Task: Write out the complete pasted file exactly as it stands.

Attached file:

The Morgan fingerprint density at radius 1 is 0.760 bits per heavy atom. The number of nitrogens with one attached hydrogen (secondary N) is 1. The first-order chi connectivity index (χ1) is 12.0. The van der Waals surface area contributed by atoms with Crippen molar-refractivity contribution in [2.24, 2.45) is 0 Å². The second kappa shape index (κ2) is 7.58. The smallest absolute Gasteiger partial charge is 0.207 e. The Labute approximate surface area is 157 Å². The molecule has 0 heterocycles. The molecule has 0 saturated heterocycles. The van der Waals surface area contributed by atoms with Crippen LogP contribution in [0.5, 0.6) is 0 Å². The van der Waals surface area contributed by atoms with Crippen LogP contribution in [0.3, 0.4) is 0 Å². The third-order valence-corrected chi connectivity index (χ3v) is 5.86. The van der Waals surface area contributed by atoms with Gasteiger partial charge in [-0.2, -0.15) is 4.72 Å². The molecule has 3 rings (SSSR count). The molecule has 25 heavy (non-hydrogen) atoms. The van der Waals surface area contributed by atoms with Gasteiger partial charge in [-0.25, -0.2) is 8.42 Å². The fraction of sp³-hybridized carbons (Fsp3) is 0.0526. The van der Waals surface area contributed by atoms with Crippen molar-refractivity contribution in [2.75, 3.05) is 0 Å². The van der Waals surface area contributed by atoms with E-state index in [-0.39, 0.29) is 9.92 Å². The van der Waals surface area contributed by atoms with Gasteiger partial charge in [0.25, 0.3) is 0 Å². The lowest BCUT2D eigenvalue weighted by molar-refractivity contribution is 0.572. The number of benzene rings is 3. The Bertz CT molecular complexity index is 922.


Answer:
The Morgan fingerprint density at radius 1 is 0.760 bits per heavy atom. The number of nitrogens with one attached hydrogen (secondary N) is 1. The first-order chi connectivity index (χ1) is 12.0. The van der Waals surface area contributed by atoms with Crippen molar-refractivity contribution in [2.24, 2.45) is 0 Å². The second kappa shape index (κ2) is 7.58. The smallest absolute Gasteiger partial charge is 0.207 e. The Labute approximate surface area is 157 Å². The molecule has 0 heterocycles. The molecule has 0 saturated heterocycles. The van der Waals surface area contributed by atoms with Crippen LogP contribution in [0.5, 0.6) is 0 Å². The van der Waals surface area contributed by atoms with Crippen LogP contribution in [0.3, 0.4) is 0 Å². The third-order valence-corrected chi connectivity index (χ3v) is 5.86. The van der Waals surface area contributed by atoms with Gasteiger partial charge in [-0.2, -0.15) is 4.72 Å². The molecule has 3 rings (SSSR count). The molecule has 25 heavy (non-hydrogen) atoms. The van der Waals surface area contributed by atoms with Gasteiger partial charge in [-0.25, -0.2) is 8.42 Å². The fraction of sp³-hybridized carbons (Fsp3) is 0.0526. The van der Waals surface area contributed by atoms with Crippen molar-refractivity contribution in [2.75, 3.05) is 0 Å². The van der Waals surface area contributed by atoms with E-state index in [-0.39, 0.29) is 9.92 Å². The van der Waals surface area contributed by atoms with Gasteiger partial charge in [0.25, 0.3) is 0 Å². The lowest BCUT2D eigenvalue weighted by molar-refractivity contribution is 0.572. The number of benzene rings is 3. The Bertz CT molecular complexity index is 922.